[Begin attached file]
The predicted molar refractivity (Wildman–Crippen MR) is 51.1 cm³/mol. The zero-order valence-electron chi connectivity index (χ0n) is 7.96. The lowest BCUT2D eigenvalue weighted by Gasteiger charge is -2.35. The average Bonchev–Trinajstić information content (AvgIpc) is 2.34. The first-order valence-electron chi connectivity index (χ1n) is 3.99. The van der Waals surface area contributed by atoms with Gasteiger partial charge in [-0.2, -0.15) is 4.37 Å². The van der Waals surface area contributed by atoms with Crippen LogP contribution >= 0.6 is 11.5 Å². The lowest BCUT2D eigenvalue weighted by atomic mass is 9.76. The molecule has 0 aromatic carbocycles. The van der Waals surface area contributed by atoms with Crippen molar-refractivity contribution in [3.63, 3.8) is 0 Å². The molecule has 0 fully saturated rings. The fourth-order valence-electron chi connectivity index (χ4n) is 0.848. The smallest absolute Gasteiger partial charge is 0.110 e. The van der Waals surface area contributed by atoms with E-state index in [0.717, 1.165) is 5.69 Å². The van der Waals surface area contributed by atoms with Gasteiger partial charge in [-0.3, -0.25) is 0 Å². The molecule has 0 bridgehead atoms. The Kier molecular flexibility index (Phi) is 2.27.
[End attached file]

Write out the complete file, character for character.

The predicted molar refractivity (Wildman–Crippen MR) is 51.1 cm³/mol. The zero-order valence-electron chi connectivity index (χ0n) is 7.96. The lowest BCUT2D eigenvalue weighted by Gasteiger charge is -2.35. The average Bonchev–Trinajstić information content (AvgIpc) is 2.34. The first-order valence-electron chi connectivity index (χ1n) is 3.99. The van der Waals surface area contributed by atoms with Gasteiger partial charge in [-0.2, -0.15) is 4.37 Å². The van der Waals surface area contributed by atoms with Crippen LogP contribution >= 0.6 is 11.5 Å². The lowest BCUT2D eigenvalue weighted by atomic mass is 9.76. The molecule has 0 aromatic carbocycles. The van der Waals surface area contributed by atoms with Crippen molar-refractivity contribution in [3.63, 3.8) is 0 Å². The molecule has 0 fully saturated rings. The fourth-order valence-electron chi connectivity index (χ4n) is 0.848. The smallest absolute Gasteiger partial charge is 0.110 e. The van der Waals surface area contributed by atoms with E-state index in [0.717, 1.165) is 5.69 Å². The van der Waals surface area contributed by atoms with Gasteiger partial charge in [-0.3, -0.25) is 0 Å². The molecule has 0 bridgehead atoms. The Kier molecular flexibility index (Phi) is 2.27.